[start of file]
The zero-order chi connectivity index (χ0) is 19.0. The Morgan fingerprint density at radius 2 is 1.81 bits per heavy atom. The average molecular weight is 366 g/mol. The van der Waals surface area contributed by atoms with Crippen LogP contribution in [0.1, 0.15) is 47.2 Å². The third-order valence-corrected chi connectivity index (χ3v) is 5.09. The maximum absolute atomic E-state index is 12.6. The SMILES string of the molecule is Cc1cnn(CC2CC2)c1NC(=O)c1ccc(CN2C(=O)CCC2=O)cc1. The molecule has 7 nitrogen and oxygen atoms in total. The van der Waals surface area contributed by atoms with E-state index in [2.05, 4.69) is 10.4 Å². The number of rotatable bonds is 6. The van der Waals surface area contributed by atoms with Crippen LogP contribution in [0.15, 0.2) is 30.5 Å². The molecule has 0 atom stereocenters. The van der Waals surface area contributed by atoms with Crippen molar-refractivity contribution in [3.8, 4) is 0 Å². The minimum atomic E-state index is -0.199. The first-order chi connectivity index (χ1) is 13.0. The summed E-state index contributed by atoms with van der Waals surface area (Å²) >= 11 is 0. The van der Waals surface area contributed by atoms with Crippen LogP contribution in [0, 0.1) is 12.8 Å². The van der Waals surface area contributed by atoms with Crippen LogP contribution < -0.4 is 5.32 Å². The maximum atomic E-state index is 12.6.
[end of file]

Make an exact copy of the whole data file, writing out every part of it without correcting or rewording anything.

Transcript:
The zero-order chi connectivity index (χ0) is 19.0. The Morgan fingerprint density at radius 2 is 1.81 bits per heavy atom. The average molecular weight is 366 g/mol. The van der Waals surface area contributed by atoms with Crippen LogP contribution in [0.1, 0.15) is 47.2 Å². The third-order valence-corrected chi connectivity index (χ3v) is 5.09. The maximum absolute atomic E-state index is 12.6. The SMILES string of the molecule is Cc1cnn(CC2CC2)c1NC(=O)c1ccc(CN2C(=O)CCC2=O)cc1. The molecule has 7 nitrogen and oxygen atoms in total. The van der Waals surface area contributed by atoms with E-state index in [2.05, 4.69) is 10.4 Å². The number of rotatable bonds is 6. The van der Waals surface area contributed by atoms with Crippen LogP contribution in [0.15, 0.2) is 30.5 Å². The molecule has 0 atom stereocenters. The van der Waals surface area contributed by atoms with Crippen molar-refractivity contribution in [3.8, 4) is 0 Å². The minimum atomic E-state index is -0.199. The first-order chi connectivity index (χ1) is 13.0. The summed E-state index contributed by atoms with van der Waals surface area (Å²) >= 11 is 0. The van der Waals surface area contributed by atoms with Crippen LogP contribution in [0, 0.1) is 12.8 Å². The van der Waals surface area contributed by atoms with Crippen LogP contribution < -0.4 is 5.32 Å². The maximum atomic E-state index is 12.6.